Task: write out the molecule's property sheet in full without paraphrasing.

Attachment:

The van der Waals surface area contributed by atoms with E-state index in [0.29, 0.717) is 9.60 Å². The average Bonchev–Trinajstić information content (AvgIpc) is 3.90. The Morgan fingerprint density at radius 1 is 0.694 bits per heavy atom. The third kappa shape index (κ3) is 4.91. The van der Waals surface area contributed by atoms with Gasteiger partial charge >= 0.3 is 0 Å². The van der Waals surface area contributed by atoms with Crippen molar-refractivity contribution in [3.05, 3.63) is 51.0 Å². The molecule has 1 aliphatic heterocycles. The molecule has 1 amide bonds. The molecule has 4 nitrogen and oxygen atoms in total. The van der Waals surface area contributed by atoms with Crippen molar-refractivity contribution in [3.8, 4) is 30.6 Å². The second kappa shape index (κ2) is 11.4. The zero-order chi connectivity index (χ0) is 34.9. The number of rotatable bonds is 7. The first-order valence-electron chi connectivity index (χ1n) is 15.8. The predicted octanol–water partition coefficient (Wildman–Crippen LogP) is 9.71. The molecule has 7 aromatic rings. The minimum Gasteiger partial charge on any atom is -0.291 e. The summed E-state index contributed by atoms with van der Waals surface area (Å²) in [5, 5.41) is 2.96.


The van der Waals surface area contributed by atoms with E-state index in [0.29, 0.717) is 9.60 Å². The average Bonchev–Trinajstić information content (AvgIpc) is 3.90. The Morgan fingerprint density at radius 1 is 0.694 bits per heavy atom. The third kappa shape index (κ3) is 4.91. The van der Waals surface area contributed by atoms with Gasteiger partial charge >= 0.3 is 0 Å². The van der Waals surface area contributed by atoms with Crippen molar-refractivity contribution in [3.05, 3.63) is 51.0 Å². The molecule has 1 aliphatic heterocycles. The molecule has 1 amide bonds. The molecule has 4 nitrogen and oxygen atoms in total. The van der Waals surface area contributed by atoms with Crippen molar-refractivity contribution in [3.8, 4) is 30.6 Å². The second kappa shape index (κ2) is 11.4. The zero-order chi connectivity index (χ0) is 34.9. The number of rotatable bonds is 7. The first-order valence-electron chi connectivity index (χ1n) is 15.8. The predicted octanol–water partition coefficient (Wildman–Crippen LogP) is 9.71. The molecule has 7 aromatic rings. The minimum Gasteiger partial charge on any atom is -0.291 e. The summed E-state index contributed by atoms with van der Waals surface area (Å²) in [5, 5.41) is 2.96.